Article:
Vice President Says Hardship Means Business

 
 

Vice President Jusuf Kalla expressed his optimism that the economy in Indonesia would improve in the next two to three years and encouraged entrepreneurs to invest now.

Bandung – Vice President Jusuf Kalla expressed his optimism that the economy in Indonesia would improve in the next two to three years and encouraged entrepreneurs to invest now. “The current conditions are quite difficult and it may continue on like this through next year. However, I am convinced that conditions will show improvement in the next two to three years,” said Kalla in his keynote address at the inauguration of the 7th Indonesian Chamber of Commerce and Industry (Kadin) national congress in Bandung on Monday. Investing during a less favorable time, he added, would be beneficial and dynamic entrepreneurs should see the situation as an opportunity. “Now is the time to invest as everything is cheaper. Building a factory now would definitely be cheaper compared to building in the next two or three years,” said Kalla. The government, continued Kalla, are very supportive of entrepreneurs willing to develop the manufacturing industry as this relates to urbanization, a shift in people from rural to urban areas in search of work. “The manufacturing industry could provide bigger job opportunities,” said Kalla before a crowd of 1,000 Kadin members. Based on Central Statistics Agency (BPS) data, slow economic growth would take place during the initial stage of the Joko “Jokowi” Widodo-Jusuf Kalla administration. BPS released economic growth figures for the second quarter of this year, shown at 4.67 percent, slightly lower when compared to the first quarter figure of 4.7 percent. In the third quarter, the economic growth was recorded at 4.73 percent, a slight increase compared to the second quarter. However, according to BPS, the figure was lower compared to the corresponding period last year, which stood at 4.92 percent. Based on BPS data, the numbers of underprivileged people in Indonesia have increased. In March this year, BPS recorded 28.59 million underprivileged people, 11.22 percent of the entire population. Kadin vice chair Shinta Kamdani said that if the government wished entrepreneurs to invest in the manufacturing industry, they would need to provide incentives. “This could be in the form of tax allowance and tax holiday,” said Shinta.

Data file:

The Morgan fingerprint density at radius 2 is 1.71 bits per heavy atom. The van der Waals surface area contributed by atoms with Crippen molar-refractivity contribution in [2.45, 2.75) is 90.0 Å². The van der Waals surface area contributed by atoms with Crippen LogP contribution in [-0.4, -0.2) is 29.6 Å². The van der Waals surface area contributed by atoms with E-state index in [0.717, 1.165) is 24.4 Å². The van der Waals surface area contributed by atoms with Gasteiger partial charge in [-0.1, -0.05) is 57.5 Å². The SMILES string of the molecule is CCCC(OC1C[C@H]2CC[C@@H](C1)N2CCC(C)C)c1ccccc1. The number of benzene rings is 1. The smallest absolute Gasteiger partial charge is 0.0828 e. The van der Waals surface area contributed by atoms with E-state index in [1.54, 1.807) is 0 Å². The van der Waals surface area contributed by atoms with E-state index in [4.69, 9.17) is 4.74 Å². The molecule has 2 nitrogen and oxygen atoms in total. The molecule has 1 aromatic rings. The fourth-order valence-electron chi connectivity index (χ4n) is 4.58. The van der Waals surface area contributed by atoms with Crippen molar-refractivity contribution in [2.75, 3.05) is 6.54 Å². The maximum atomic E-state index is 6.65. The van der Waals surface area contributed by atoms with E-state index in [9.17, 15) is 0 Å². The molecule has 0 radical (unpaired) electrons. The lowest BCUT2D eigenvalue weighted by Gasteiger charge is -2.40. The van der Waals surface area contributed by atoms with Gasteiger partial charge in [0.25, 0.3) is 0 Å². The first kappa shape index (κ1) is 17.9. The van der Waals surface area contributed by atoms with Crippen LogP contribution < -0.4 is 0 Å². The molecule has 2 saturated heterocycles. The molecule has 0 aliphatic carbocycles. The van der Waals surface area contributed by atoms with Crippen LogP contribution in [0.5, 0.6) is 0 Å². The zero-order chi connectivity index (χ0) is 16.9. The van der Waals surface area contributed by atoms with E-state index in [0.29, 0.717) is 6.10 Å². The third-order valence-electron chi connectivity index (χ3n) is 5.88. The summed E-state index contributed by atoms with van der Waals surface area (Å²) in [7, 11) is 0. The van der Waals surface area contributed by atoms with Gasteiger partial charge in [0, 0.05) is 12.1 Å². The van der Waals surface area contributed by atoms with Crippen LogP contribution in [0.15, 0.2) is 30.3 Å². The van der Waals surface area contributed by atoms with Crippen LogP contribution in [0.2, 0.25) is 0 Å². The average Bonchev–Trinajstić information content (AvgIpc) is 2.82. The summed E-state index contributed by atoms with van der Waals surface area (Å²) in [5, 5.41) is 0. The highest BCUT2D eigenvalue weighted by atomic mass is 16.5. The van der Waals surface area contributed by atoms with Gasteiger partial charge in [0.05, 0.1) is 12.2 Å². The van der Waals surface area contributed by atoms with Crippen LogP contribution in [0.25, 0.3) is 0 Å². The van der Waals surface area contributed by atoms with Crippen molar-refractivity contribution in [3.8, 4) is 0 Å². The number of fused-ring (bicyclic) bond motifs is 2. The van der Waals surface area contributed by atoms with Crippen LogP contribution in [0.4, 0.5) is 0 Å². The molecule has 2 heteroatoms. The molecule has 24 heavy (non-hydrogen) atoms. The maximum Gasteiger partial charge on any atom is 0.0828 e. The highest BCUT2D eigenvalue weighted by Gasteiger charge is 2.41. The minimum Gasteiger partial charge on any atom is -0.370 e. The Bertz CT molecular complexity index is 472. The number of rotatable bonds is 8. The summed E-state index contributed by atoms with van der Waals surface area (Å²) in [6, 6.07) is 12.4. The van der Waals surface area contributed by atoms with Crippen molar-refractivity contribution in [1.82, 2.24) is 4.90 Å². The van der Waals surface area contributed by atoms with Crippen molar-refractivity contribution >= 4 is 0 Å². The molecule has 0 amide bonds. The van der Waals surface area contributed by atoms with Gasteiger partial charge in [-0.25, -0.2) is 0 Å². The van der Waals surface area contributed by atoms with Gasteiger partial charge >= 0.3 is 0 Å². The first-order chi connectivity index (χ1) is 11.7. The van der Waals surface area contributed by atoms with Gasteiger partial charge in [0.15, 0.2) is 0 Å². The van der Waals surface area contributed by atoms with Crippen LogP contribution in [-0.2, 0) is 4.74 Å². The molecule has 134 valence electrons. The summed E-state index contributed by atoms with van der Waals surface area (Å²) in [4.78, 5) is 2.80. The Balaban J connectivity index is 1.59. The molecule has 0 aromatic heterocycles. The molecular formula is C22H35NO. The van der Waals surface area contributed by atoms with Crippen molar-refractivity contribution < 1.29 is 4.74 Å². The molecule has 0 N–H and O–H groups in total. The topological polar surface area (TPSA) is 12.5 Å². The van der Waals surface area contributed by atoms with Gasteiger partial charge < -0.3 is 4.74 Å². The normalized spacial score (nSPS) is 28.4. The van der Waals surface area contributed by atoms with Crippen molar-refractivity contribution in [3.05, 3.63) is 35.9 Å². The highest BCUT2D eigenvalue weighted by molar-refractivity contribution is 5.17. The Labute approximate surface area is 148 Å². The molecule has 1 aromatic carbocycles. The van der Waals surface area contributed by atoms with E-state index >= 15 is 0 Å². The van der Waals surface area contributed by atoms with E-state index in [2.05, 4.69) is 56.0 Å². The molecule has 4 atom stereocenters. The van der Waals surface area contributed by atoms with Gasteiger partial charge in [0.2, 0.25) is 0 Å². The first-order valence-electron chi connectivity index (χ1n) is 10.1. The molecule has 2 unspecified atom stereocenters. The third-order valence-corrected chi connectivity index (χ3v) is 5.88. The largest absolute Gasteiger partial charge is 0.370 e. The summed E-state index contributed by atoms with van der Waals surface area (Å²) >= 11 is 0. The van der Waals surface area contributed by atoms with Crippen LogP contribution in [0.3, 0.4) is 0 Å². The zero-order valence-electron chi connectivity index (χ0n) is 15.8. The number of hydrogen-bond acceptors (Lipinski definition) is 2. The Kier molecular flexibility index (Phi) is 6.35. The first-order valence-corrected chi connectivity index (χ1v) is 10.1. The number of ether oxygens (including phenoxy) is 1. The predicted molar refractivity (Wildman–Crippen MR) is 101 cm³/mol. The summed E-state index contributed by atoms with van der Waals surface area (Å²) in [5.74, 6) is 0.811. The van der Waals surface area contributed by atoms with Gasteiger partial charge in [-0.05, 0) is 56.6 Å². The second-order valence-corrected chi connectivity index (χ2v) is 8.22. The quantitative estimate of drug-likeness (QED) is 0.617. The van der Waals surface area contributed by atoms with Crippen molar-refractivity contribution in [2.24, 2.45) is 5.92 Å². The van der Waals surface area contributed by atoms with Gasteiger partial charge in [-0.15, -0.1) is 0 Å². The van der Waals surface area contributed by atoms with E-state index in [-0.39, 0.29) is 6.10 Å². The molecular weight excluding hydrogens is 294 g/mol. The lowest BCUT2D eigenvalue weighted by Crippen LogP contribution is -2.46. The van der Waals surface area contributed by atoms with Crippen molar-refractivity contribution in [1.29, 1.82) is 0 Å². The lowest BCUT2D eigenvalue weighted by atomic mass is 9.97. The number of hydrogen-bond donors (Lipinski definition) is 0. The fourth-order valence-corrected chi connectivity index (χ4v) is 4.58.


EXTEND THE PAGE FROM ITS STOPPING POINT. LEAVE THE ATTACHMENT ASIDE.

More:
Since September, the government has released six economic stimulus packages as part of its efforts to revive the economy amid global economic downturn, which include fiscal incentives and the streamlining of licensing procedures for a wide range of industries. Meanwhile, outgoing Kadin chairman Suryo Bambang Sulisto said there needs to be synergy between the business world and the government so as to realize businesspeople’s expectations. The interest rate policy is currently regarded by entrepreneurs as being too high. Suryo cited Bank Indonesia’s interest rate of 7.5 percent as the highest and should be lowered. The government can also help entrepreneurs by not setting high interest rates for banks. “Kadin has proposed for the government to spearhead the move and not to ask for bank interest rates that are too high,” he explained. The 7th Kadin national congress, taking place from Monday to Tuesday, is the highest decision-making forum in the organization, in which participants will pick the chairman for the 2015-2020 period. Two contenders, former trade minister Rachmat Gobel and Kadin vice chairman for banking and financial affairs Rosan P. Roeslani, have expressed an interest in the top post. Both of them will run head-to-head, each looking to obtain a total of 132 votes.

Source: The Jakarta Post, November 24 2015

FDI Grows on Investors Hopes for New Government